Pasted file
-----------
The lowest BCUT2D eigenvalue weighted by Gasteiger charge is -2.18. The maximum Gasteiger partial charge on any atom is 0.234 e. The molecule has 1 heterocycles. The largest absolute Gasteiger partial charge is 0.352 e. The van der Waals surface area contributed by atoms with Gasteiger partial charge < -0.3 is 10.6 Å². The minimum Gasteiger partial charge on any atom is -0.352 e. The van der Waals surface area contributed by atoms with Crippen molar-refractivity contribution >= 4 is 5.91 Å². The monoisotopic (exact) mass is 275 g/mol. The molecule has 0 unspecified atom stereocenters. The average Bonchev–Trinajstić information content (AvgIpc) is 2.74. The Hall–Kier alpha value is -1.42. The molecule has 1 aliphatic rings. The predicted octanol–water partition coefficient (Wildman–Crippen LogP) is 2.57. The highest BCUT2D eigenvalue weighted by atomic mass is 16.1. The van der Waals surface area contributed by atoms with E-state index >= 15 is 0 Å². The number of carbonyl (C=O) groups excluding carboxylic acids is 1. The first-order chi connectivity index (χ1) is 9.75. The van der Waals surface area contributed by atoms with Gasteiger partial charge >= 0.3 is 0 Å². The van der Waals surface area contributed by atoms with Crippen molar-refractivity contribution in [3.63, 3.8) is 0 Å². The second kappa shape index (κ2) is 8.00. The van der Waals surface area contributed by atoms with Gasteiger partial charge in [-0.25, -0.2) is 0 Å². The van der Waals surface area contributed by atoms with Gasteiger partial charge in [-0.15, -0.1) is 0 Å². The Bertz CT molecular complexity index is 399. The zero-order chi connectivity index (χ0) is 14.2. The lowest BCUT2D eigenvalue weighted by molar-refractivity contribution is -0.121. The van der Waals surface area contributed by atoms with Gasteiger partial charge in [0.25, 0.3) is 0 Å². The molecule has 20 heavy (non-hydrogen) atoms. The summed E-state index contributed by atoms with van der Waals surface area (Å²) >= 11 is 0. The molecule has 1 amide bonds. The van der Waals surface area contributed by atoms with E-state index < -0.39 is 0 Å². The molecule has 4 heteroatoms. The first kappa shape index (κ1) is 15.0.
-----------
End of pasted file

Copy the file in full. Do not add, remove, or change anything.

The lowest BCUT2D eigenvalue weighted by Gasteiger charge is -2.18. The maximum Gasteiger partial charge on any atom is 0.234 e. The molecule has 1 heterocycles. The largest absolute Gasteiger partial charge is 0.352 e. The van der Waals surface area contributed by atoms with Gasteiger partial charge < -0.3 is 10.6 Å². The minimum Gasteiger partial charge on any atom is -0.352 e. The van der Waals surface area contributed by atoms with Crippen molar-refractivity contribution >= 4 is 5.91 Å². The monoisotopic (exact) mass is 275 g/mol. The molecule has 0 unspecified atom stereocenters. The average Bonchev–Trinajstić information content (AvgIpc) is 2.74. The Hall–Kier alpha value is -1.42. The molecule has 1 aliphatic rings. The predicted octanol–water partition coefficient (Wildman–Crippen LogP) is 2.57. The highest BCUT2D eigenvalue weighted by atomic mass is 16.1. The van der Waals surface area contributed by atoms with E-state index >= 15 is 0 Å². The number of carbonyl (C=O) groups excluding carboxylic acids is 1. The first-order chi connectivity index (χ1) is 9.75. The van der Waals surface area contributed by atoms with Gasteiger partial charge >= 0.3 is 0 Å². The van der Waals surface area contributed by atoms with Crippen molar-refractivity contribution in [3.63, 3.8) is 0 Å². The second kappa shape index (κ2) is 8.00. The van der Waals surface area contributed by atoms with Gasteiger partial charge in [-0.25, -0.2) is 0 Å². The van der Waals surface area contributed by atoms with Gasteiger partial charge in [-0.15, -0.1) is 0 Å². The Bertz CT molecular complexity index is 399. The zero-order chi connectivity index (χ0) is 14.2. The lowest BCUT2D eigenvalue weighted by molar-refractivity contribution is -0.121. The van der Waals surface area contributed by atoms with Gasteiger partial charge in [0.25, 0.3) is 0 Å². The molecule has 20 heavy (non-hydrogen) atoms. The summed E-state index contributed by atoms with van der Waals surface area (Å²) >= 11 is 0. The molecule has 1 amide bonds. The van der Waals surface area contributed by atoms with E-state index < -0.39 is 0 Å². The molecule has 4 heteroatoms. The first kappa shape index (κ1) is 15.0.